The federal government has released a report that says the opportunities in ending the Canadian Wheat Board's marketing monopoly will outweigh and overcome any potential challenges.

The report contains recommendations from a working group tasked with advising Agriculture Minister Gerry Ritz on how the grain marketing system can adapt in an open market.


The federal government plans to end the Canadian Wheat Board's monopoly on marketing wheat and barley by August 2012.

The group says there were a lot of questions, but it also says open markets for other crops show the system can work.

It adds that the wheat board needs to get on with preparing for the change and recommends the minister consider developing a business model if the board will not do so.

Board supporters say the monopoly gives farmers stability, but opponents say it restricts farmers from marketing their grain to the highest bidder.

The working group says some of the concerns about eliminating the monopoly represent fear of change rather than real roadblocks that would prevent producers and the system from adjusting.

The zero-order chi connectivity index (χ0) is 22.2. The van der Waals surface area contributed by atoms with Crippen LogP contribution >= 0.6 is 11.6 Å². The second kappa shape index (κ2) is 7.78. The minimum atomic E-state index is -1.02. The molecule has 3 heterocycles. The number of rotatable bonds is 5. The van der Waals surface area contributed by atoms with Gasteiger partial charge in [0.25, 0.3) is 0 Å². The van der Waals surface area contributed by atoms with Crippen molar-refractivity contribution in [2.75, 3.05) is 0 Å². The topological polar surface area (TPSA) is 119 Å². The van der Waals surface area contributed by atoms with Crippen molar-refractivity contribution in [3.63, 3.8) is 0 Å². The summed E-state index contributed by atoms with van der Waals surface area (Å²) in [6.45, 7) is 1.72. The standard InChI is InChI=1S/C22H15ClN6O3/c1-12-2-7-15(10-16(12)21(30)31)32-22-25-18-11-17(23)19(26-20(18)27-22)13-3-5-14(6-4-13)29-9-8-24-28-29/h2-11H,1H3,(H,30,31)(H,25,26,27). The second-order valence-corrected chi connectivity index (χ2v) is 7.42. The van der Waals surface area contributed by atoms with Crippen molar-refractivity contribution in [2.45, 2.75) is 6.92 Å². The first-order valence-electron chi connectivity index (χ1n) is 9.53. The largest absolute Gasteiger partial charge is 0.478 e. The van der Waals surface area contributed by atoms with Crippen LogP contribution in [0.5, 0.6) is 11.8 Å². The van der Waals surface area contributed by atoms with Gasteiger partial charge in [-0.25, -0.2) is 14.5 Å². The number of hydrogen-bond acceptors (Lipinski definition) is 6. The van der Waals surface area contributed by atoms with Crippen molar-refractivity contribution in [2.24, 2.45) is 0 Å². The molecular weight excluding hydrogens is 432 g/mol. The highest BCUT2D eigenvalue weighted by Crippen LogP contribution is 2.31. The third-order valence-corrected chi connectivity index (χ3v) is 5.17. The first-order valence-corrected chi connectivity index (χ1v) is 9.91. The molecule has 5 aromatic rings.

Ritz, who has long promised to end the board's marketing monopoly, welcomed the report.

"Farmers have the skills and knowledge to adapt and adjust to selling their wheat and barley on the open market, in the same way they are succeeding with other crops," he said.

Just over 60 per cent of Prairie wheat growers and 51 per cent of barley growers voted in favour of maintaining the monopoly in a vote organized by the board earlier this month.

Fifty-five per cent of eligible wheat producers and 47 per cent of barley growers participated in the vote.